Book Reviews

Book by Richard J. Mezeske and Barbara A. Mezeske
Review by Zebeen A. Panju
Douglas College


The Mezeskes (a husband and wife team) serve as general editors of this book that includes contributions from 14 academics from Hope College. Each author reflects a wide range of disciplines yet all are committed to using assessments that reflect the learner. This book is written for college instructors who wish to change the way they use assessments in the classroom. The book illustrates practical and creative ways professors can apply the various assessment techniques. 

Creative assessment is defined here as assessments that spin, twist, and reform what might be a standard classroom assessment method (p. 4). The examples provided are starting points and can be used by instructors to begin discussions regarding what matters most in the courses they teach: What components of each course count the most for solving a range of problems in the discipline? If facts are important, and they usually are, how can they be used to support a flexible approach to thinking, solving problems, considering options, and gathering and interpreting evidence? What are the facts not telling us (p.6)?

The various assessment techniques outlined in the book include concept mapping, variable grading, learning logs, moving from memorization to analysis, making labs more practical, exams as learning experiences, web-based assessment, thinking styles, tracking learning over time, and assessment in the real world. Each assessment can be used in a wide range of settings and are easily adaptable.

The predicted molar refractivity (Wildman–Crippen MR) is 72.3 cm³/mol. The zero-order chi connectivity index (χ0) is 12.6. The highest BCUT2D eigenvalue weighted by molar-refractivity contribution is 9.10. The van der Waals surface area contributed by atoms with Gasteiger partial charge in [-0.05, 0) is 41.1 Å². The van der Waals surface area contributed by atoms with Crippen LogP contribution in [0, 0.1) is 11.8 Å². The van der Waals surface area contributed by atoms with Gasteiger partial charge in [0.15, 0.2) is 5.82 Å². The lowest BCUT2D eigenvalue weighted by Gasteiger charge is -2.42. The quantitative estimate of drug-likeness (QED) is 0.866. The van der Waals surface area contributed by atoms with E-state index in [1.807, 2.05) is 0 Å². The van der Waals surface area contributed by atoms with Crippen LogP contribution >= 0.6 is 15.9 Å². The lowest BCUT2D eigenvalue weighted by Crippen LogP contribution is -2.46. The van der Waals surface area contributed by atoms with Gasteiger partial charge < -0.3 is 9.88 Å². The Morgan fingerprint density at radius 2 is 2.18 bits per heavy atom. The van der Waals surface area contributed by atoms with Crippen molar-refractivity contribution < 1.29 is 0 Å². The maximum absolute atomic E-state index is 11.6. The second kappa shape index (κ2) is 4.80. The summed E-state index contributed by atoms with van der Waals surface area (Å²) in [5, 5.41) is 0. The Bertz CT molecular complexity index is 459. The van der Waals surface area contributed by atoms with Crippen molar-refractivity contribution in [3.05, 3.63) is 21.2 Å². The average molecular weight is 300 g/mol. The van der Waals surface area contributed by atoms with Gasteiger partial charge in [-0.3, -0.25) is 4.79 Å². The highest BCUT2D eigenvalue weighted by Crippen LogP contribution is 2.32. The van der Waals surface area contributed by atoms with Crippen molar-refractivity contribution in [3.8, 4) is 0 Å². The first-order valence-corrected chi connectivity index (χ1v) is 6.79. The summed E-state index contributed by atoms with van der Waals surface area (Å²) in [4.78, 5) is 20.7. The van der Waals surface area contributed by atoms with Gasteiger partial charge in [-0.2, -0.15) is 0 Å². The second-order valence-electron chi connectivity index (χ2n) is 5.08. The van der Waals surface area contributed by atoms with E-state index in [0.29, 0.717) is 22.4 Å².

Janzen, in Chapter 12, provides an example of creative assessment tool that requires students to devise and play grammar games (p. 152). Janzen believes that “games always function as a prompt for discussion about pedagogy” (p. 159); the games change as the semester advances. Richard Mezeske uses concept mapping while another author uses Web-based learning and yet another uses journals to enhance the learner’s experience.

The book is well organized book and each author presents his or her ideas clearly. The editors have managed to maintain the same tone throughout the book despite the fact that 14 authors contributed. The book is easy reading and there is a logical flow of ideas that moves the reader from one chapter to the other. The examples, suggestions, and detailed bibliography support the work of each author’s contribution. The various assessment examples are easy to understand and follow even for a novice using assessments for the first time.

Beyond Tests and Quizzes, Creative Assessments in the College Classroom, (2007) Book by Richard J. Mezeske and Barbara A. Mezeske (Eds). Review by Zebeen Panju. San Francisco, CA: Jossey-Bass. pp. 256 pages $39.00 ISBN 978-0-470-18083-9

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